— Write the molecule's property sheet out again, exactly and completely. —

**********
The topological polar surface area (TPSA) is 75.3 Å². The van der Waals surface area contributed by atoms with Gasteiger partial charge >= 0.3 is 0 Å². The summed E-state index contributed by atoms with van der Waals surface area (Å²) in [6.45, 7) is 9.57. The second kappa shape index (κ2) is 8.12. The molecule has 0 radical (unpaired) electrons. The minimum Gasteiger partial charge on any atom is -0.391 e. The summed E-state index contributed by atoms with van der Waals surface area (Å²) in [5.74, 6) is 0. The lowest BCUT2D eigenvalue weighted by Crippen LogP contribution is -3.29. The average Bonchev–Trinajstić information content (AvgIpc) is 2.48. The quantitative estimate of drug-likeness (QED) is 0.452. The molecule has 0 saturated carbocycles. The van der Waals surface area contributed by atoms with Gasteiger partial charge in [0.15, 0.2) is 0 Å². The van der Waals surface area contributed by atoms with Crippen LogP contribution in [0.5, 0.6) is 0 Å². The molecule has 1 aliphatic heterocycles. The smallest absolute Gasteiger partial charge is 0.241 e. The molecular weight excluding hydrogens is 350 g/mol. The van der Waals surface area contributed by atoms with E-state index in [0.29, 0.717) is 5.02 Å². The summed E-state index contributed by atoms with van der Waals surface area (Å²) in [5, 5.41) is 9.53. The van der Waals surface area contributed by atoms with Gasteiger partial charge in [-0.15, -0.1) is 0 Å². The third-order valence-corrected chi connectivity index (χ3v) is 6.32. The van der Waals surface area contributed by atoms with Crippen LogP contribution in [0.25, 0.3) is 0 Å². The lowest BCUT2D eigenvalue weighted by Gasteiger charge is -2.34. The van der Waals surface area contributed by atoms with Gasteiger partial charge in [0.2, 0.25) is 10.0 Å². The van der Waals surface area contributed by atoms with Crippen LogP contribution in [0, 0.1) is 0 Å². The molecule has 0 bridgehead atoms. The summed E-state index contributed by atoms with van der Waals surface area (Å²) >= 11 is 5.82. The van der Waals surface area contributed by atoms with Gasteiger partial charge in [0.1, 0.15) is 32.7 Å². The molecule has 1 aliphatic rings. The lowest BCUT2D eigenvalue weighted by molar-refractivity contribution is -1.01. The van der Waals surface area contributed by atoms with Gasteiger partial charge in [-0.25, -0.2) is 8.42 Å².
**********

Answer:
The topological polar surface area (TPSA) is 75.3 Å². The van der Waals surface area contributed by atoms with Gasteiger partial charge >= 0.3 is 0 Å². The summed E-state index contributed by atoms with van der Waals surface area (Å²) in [6.45, 7) is 9.57. The second kappa shape index (κ2) is 8.12. The molecule has 0 radical (unpaired) electrons. The minimum Gasteiger partial charge on any atom is -0.391 e. The summed E-state index contributed by atoms with van der Waals surface area (Å²) in [5.74, 6) is 0. The lowest BCUT2D eigenvalue weighted by Crippen LogP contribution is -3.29. The average Bonchev–Trinajstić information content (AvgIpc) is 2.48. The quantitative estimate of drug-likeness (QED) is 0.452. The molecule has 0 saturated carbocycles. The van der Waals surface area contributed by atoms with Gasteiger partial charge in [0.15, 0.2) is 0 Å². The van der Waals surface area contributed by atoms with Crippen LogP contribution in [0.5, 0.6) is 0 Å². The molecule has 1 aliphatic heterocycles. The smallest absolute Gasteiger partial charge is 0.241 e. The molecular weight excluding hydrogens is 350 g/mol. The van der Waals surface area contributed by atoms with E-state index in [0.29, 0.717) is 5.02 Å². The summed E-state index contributed by atoms with van der Waals surface area (Å²) in [5, 5.41) is 9.53. The van der Waals surface area contributed by atoms with Gasteiger partial charge in [-0.15, -0.1) is 0 Å². The third-order valence-corrected chi connectivity index (χ3v) is 6.32. The van der Waals surface area contributed by atoms with Crippen LogP contribution in [0.25, 0.3) is 0 Å². The lowest BCUT2D eigenvalue weighted by Gasteiger charge is -2.34. The van der Waals surface area contributed by atoms with Gasteiger partial charge in [0.2, 0.25) is 10.0 Å². The van der Waals surface area contributed by atoms with Crippen LogP contribution in [0, 0.1) is 0 Å². The molecule has 0 bridgehead atoms. The summed E-state index contributed by atoms with van der Waals surface area (Å²) >= 11 is 5.82. The van der Waals surface area contributed by atoms with Gasteiger partial charge in [0.1, 0.15) is 32.7 Å². The molecule has 1 aliphatic rings. The lowest BCUT2D eigenvalue weighted by molar-refractivity contribution is -1.01. The van der Waals surface area contributed by atoms with Gasteiger partial charge in [-0.25, -0.2) is 8.42 Å².